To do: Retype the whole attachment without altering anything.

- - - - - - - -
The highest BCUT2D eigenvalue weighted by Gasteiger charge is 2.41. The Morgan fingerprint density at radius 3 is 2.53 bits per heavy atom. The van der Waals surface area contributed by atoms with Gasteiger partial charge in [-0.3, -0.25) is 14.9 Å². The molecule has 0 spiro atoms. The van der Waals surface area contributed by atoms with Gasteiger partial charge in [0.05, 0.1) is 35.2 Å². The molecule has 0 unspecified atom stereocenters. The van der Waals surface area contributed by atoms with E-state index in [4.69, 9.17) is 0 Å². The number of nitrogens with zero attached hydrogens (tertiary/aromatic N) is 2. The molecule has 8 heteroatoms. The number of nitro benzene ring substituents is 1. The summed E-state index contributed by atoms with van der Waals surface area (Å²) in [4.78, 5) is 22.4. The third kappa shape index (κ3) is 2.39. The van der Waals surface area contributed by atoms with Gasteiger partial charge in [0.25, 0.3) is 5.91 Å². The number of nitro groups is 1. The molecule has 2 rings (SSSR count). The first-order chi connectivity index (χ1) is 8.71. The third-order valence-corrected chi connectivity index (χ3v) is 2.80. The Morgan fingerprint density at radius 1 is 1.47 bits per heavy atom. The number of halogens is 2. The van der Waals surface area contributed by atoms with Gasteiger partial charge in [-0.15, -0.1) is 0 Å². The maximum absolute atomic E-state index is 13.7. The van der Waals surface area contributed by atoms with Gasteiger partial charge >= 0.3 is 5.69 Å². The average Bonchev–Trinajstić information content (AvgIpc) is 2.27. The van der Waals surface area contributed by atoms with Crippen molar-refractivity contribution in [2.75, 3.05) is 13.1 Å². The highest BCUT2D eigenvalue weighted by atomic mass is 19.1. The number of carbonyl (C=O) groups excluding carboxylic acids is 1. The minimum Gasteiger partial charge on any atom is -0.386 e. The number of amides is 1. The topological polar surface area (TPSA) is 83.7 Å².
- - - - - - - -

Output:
The highest BCUT2D eigenvalue weighted by Gasteiger charge is 2.41. The Morgan fingerprint density at radius 3 is 2.53 bits per heavy atom. The van der Waals surface area contributed by atoms with Gasteiger partial charge in [-0.3, -0.25) is 14.9 Å². The molecule has 0 spiro atoms. The van der Waals surface area contributed by atoms with Gasteiger partial charge in [0.05, 0.1) is 35.2 Å². The molecule has 0 unspecified atom stereocenters. The van der Waals surface area contributed by atoms with E-state index in [4.69, 9.17) is 0 Å². The number of nitrogens with zero attached hydrogens (tertiary/aromatic N) is 2. The molecule has 8 heteroatoms. The number of nitro benzene ring substituents is 1. The summed E-state index contributed by atoms with van der Waals surface area (Å²) in [4.78, 5) is 22.4. The third kappa shape index (κ3) is 2.39. The van der Waals surface area contributed by atoms with Gasteiger partial charge in [0.25, 0.3) is 5.91 Å². The number of nitro groups is 1. The molecule has 2 rings (SSSR count). The first-order chi connectivity index (χ1) is 8.71. The third-order valence-corrected chi connectivity index (χ3v) is 2.80. The Morgan fingerprint density at radius 1 is 1.47 bits per heavy atom. The number of halogens is 2. The van der Waals surface area contributed by atoms with Gasteiger partial charge in [-0.15, -0.1) is 0 Å². The maximum absolute atomic E-state index is 13.7. The van der Waals surface area contributed by atoms with Gasteiger partial charge >= 0.3 is 5.69 Å². The average Bonchev–Trinajstić information content (AvgIpc) is 2.27. The van der Waals surface area contributed by atoms with Crippen molar-refractivity contribution in [2.75, 3.05) is 13.1 Å². The highest BCUT2D eigenvalue weighted by atomic mass is 19.1. The number of carbonyl (C=O) groups excluding carboxylic acids is 1. The minimum Gasteiger partial charge on any atom is -0.386 e. The number of amides is 1. The topological polar surface area (TPSA) is 83.7 Å².